Managing the Multinational Enterprise in a World of Different Cultures: Some Fundamental Remarks on the Pluralism of Cultures and its Managerial Consequences
GLOBALIZATION AND MULTICULTURAL SOCIETIES, M. Ricciardelli, S. Urban, & K. Nanopoulos, eds., pp. 75-101, Notre Dame, IN.: University of Notre Dame Press, 2003
40 Pages Posted: 27 Oct 2008 Last revised: 30 Oct 2010
In the course of globalization one problem is becoming increasingly important for the management of many multinational enterprises (MNEs): How should managers treat different cultures and legal environments? And how should conflicts be handled that result from fundamental differences concerning legal regulations, world views, value systems, and fundamental principles of life? The solution to this problem as proposed in this essay will require a fundamental change in the behavior of MNEs. It will result in modifications concerning all five classical managerial functions: planning, organizing, staffing, directing, and controlling. In the present essay we focus on the contribution of responsible management to resolve or prevent conflicts resulting from its own behavior. The solution to this problem requires a clarification of two basic questions: (1) How should management organize the interaction with different cultures? Should management accept the proclamation of Western values (proclamation approach) or start an unprejudiced mutual process of learning between cultures (learning approach)? (2) What are the implications for the design of the management process, i.e., the above-mentioned managerial functions and their relations to each other, resulting from the answer to this question?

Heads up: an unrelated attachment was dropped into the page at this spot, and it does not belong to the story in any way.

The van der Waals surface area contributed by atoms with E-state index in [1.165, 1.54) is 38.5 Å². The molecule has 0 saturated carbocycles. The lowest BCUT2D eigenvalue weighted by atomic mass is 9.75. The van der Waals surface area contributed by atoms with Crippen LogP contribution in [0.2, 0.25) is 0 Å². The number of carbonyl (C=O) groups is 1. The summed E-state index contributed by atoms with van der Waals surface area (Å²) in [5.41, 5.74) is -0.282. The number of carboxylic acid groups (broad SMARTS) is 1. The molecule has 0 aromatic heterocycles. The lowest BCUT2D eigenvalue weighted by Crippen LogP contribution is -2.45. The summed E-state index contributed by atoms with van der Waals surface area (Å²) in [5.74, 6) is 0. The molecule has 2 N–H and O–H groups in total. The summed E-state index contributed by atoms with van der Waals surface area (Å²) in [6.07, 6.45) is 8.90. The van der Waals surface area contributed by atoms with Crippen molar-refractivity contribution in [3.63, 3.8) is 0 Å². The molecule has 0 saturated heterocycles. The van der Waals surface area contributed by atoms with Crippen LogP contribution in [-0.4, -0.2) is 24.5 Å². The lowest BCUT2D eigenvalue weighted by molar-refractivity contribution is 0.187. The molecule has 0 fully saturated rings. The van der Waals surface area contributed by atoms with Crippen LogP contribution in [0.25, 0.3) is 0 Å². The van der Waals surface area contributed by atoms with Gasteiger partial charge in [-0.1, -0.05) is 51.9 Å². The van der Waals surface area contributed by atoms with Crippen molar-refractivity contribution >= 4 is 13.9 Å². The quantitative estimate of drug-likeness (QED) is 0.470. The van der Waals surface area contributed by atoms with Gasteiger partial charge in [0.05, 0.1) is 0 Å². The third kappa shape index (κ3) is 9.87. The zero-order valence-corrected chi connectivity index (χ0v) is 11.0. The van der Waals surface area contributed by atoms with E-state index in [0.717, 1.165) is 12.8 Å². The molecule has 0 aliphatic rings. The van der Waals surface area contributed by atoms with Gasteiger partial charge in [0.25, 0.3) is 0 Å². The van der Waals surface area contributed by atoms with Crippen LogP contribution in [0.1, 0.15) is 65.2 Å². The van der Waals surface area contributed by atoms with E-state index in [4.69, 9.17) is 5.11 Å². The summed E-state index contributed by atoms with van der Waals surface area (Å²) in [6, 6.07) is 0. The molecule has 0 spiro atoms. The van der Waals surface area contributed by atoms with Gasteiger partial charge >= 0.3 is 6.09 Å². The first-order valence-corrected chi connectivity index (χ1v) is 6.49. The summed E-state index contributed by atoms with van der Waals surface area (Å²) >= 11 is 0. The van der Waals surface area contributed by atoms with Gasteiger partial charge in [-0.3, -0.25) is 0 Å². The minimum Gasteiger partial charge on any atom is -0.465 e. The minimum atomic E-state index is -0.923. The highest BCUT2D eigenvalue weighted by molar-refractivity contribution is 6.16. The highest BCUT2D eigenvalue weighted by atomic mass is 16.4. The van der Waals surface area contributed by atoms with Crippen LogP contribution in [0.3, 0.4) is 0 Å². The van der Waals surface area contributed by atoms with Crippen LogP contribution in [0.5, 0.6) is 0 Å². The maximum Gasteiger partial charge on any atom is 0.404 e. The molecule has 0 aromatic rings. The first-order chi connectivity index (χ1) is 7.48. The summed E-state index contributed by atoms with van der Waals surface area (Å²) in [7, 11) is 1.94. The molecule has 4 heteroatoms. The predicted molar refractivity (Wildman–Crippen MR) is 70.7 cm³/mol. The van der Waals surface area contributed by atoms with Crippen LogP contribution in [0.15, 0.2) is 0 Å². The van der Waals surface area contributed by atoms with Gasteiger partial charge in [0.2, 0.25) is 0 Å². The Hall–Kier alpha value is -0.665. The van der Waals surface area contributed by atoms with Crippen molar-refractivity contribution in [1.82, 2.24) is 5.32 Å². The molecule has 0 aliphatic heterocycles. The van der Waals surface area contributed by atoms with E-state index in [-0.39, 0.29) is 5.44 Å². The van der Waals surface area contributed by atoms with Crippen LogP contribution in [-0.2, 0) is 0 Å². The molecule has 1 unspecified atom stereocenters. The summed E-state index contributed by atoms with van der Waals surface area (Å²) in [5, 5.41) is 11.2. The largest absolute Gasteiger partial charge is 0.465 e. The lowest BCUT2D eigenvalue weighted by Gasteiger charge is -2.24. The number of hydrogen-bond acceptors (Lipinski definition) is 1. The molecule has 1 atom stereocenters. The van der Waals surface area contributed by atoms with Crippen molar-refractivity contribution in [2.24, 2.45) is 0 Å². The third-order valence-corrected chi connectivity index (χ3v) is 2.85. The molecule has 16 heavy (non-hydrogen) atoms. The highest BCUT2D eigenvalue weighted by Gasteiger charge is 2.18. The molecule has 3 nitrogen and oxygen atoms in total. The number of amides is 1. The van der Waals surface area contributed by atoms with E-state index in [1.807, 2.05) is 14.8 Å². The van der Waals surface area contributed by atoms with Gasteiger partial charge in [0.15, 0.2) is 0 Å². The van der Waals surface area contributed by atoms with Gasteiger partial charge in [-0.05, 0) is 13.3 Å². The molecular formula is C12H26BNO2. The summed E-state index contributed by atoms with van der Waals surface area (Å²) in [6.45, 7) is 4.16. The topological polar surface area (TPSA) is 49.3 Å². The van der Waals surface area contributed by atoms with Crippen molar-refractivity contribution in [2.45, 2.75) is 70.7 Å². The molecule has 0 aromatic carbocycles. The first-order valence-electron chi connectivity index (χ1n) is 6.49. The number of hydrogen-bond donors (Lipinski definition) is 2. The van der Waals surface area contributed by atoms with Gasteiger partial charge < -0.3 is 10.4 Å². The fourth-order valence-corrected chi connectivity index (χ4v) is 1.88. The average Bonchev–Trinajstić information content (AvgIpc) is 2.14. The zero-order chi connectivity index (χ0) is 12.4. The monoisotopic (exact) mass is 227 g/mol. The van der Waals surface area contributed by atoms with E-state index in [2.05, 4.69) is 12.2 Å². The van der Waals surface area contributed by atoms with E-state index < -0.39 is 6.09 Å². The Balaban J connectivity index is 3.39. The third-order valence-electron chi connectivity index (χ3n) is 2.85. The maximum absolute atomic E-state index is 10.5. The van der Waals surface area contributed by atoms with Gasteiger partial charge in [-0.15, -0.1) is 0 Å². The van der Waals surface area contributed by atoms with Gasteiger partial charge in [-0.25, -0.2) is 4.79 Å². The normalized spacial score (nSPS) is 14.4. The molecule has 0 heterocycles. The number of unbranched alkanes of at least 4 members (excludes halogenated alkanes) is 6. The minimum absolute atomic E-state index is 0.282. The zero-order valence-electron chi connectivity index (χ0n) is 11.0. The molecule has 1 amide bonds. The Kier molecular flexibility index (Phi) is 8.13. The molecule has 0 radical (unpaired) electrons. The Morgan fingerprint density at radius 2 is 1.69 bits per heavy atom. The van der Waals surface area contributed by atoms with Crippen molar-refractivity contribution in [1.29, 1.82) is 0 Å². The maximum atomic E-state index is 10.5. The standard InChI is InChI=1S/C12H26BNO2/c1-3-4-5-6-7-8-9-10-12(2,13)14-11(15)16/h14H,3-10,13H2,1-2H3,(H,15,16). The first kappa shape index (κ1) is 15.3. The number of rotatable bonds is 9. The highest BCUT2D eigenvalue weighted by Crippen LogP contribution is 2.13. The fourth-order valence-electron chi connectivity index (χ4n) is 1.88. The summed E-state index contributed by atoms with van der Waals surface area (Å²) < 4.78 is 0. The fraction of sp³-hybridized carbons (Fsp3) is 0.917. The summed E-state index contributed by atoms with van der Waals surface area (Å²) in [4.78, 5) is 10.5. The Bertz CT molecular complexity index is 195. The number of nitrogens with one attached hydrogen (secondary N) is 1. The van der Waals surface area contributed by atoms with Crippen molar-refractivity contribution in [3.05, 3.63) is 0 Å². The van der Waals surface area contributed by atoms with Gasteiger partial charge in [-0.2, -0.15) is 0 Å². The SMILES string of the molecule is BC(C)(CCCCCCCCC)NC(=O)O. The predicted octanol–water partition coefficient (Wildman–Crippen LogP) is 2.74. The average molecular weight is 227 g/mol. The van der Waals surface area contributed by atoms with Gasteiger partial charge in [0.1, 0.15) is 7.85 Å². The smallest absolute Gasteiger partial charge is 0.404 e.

Keywords: Multinational enterprise, globalization, pluralism, culture, management
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